Margaret Webster, a former secondary school teacher from Wales, was one of many women who rallied to support the miners and who had a profound influence on women like my character, Mandy. Margaret’s husband, Jim, was approached by the Secretary of the Point of Ayr NUM. A support group was formed at a meeting in a local pub, comprising a few members of the Labour Party, some from Plaid Cymru and an assortment of Marxists. ‘We made weekly food collections and street collections. I was very proud of our family who regularly helped with the food collections and other fund raising events,’ Margaret says. Supporting the miners was not without its pitfalls. ‘I learned to shrug off abuse and insults and found that the poorest were often the most generous contributors. It was inspiring to see how strong and resolute the miners wives and girlfriends were in the face of the hardships they were enduring.’
Jean has as many fond memories of this time as bitter ones. ‘The most usual and lasting friendships were forged. During time in London fundraising, we met printers from Wapping. They were fantastically supportive and when they came out against Murdock, we were there, right behind them on the picket lines.’ Later, Jean lived in London, though she has since returned to her roots in Yorkshire. She is still in touch with many former printers.
For Amanda the strike unlocked hitherto undiscovered potential. ‘It was because of these ideas and the people I talked to that I was convinced to go back into education. I’d never had much confidence or self-belief, but eventually I began to see I was just as good as the next person. I did A levels, a degree and a PGCE and became a secondary school teacher of history and sociology. Recently, I realised my life-long dream to be a writer.’ Now a successful author of romantic fiction, Amanda’s third novel, Somewhere Beyond The Sea is published in April.
A common casualty of this time was marriage. Jean was thinking of leaving her husband when the miners walked out. ‘Well, I couldn’t leave then, could I? I’d recently left my job through ill-health and I received sick benefit, so I stayed to support him and my sons – all miners – and my daughter and her miner husband. He’d have starved otherwise.’ But Jean’s story has a happy ending: she found true love. She met Len, another activist, and they married two years after the strike. They shared almost 20 years together before Len’s death.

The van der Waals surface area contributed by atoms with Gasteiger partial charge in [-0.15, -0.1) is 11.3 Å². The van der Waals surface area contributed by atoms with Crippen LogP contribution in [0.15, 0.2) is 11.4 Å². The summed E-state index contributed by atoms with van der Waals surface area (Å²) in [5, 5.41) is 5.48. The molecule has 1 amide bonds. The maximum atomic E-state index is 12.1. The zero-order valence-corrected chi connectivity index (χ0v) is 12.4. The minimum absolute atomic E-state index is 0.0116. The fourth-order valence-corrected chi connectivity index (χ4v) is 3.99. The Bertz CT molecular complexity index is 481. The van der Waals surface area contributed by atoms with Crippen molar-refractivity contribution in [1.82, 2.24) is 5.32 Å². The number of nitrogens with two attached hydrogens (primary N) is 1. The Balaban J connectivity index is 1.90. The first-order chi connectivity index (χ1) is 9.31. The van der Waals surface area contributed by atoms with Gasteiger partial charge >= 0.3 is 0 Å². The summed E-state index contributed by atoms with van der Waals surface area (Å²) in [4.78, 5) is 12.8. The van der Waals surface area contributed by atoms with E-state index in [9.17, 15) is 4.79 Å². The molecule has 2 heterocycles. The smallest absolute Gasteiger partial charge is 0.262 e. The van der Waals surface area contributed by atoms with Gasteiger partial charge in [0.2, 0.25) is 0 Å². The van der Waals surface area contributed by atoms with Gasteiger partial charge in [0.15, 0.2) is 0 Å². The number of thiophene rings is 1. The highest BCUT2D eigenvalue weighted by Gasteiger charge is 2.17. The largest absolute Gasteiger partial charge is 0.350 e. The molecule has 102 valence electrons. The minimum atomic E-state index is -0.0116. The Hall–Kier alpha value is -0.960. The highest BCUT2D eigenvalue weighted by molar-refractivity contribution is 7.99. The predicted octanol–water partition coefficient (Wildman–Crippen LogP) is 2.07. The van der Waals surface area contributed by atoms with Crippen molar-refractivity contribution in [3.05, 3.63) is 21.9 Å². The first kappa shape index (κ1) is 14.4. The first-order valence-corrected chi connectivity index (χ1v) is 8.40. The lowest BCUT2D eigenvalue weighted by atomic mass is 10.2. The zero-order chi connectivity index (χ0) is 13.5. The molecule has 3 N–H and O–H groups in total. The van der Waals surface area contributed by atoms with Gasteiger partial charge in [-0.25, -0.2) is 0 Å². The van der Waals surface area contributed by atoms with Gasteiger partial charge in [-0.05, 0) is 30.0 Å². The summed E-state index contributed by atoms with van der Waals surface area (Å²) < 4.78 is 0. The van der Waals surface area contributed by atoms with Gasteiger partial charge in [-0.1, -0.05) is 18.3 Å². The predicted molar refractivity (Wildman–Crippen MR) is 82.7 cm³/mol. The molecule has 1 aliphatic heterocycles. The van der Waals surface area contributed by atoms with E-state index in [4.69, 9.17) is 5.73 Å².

Amanda’s marriage also broke down. ‘It is difficult to decide absolutely, but even if there had been no strike, I think we would probably have split anyway, though it was certainly a huge contributory factor. I lost a marriage and I am sure made life harder for my daughter in the long run. Of course, she was loved and her dad visited, but children do bear the brunt of any split.’
After the miners went back to work, there were women for whom life returned to something approaching normal-before-1984, but for others life would never be the same again. I wanted my novel and my lead, Mandy, to reflect the experience of many women of the strike, while ensuring she remained specific and not a general ‘everywoman’. And although her story was inspired by real-life experiences, she is a creation and there are many fictions in the story – the village to name but one. Mandy’s story ends on a surprising note – I hope– and like many of the women I spoke with hers is ultimately an uplifting tale.
Public Battles, Private Wars is published by Accent Press on 27 March.
Blurb: Miner’s wife Mandy is stuck in a rut. Her future looks set and she wants more. But Mandy can’t do anything other than bake and raise her four children. Husband Rob is a good looking drinker, content to spend his days in the small town where they live.
When a childhood friend – beautiful, clever Ruth – and her Falklands war hero husband, Dan, return to town, their homecoming is shrouded in mystery. Mandy looks to Ruth for inspiration, but Ruth isn’t all she appears.
Conflict with the Coal Board turns into war and the men come out on strike. The community and its way of life is threatened. Mandy abandons dreams of liberation from the kitchen sink and joins a support group. As the strike rumbles on relationships are pushed to the brink, and Mandy finds out who her true friends are.